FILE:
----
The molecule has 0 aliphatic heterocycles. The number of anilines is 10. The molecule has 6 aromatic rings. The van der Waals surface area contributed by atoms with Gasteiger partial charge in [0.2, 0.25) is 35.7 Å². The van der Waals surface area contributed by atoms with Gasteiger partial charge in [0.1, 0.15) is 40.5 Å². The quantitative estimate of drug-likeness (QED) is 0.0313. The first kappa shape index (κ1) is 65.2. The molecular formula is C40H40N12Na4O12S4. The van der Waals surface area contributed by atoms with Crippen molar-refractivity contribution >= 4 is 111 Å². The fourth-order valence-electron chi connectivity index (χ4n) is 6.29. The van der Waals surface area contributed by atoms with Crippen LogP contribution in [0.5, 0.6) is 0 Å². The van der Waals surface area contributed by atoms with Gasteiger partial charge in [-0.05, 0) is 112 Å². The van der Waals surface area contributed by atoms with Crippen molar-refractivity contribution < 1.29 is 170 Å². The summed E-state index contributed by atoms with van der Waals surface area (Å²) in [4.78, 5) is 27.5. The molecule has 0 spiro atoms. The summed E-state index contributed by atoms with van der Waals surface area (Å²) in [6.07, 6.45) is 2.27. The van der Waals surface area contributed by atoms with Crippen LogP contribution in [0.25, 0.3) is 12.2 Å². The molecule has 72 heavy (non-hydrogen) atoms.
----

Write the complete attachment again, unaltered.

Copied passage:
The molecule has 0 aliphatic heterocycles. The number of anilines is 10. The molecule has 6 aromatic rings. The van der Waals surface area contributed by atoms with Gasteiger partial charge in [0.2, 0.25) is 35.7 Å². The van der Waals surface area contributed by atoms with Gasteiger partial charge in [0.1, 0.15) is 40.5 Å². The quantitative estimate of drug-likeness (QED) is 0.0313. The first kappa shape index (κ1) is 65.2. The molecular formula is C40H40N12Na4O12S4. The van der Waals surface area contributed by atoms with Crippen molar-refractivity contribution >= 4 is 111 Å². The fourth-order valence-electron chi connectivity index (χ4n) is 6.29. The van der Waals surface area contributed by atoms with Crippen LogP contribution in [0.5, 0.6) is 0 Å². The van der Waals surface area contributed by atoms with Gasteiger partial charge in [-0.05, 0) is 112 Å². The van der Waals surface area contributed by atoms with Crippen molar-refractivity contribution < 1.29 is 170 Å². The summed E-state index contributed by atoms with van der Waals surface area (Å²) in [4.78, 5) is 27.5. The molecule has 0 spiro atoms. The summed E-state index contributed by atoms with van der Waals surface area (Å²) in [6.07, 6.45) is 2.27. The van der Waals surface area contributed by atoms with Crippen LogP contribution in [0.25, 0.3) is 12.2 Å². The molecule has 72 heavy (non-hydrogen) atoms.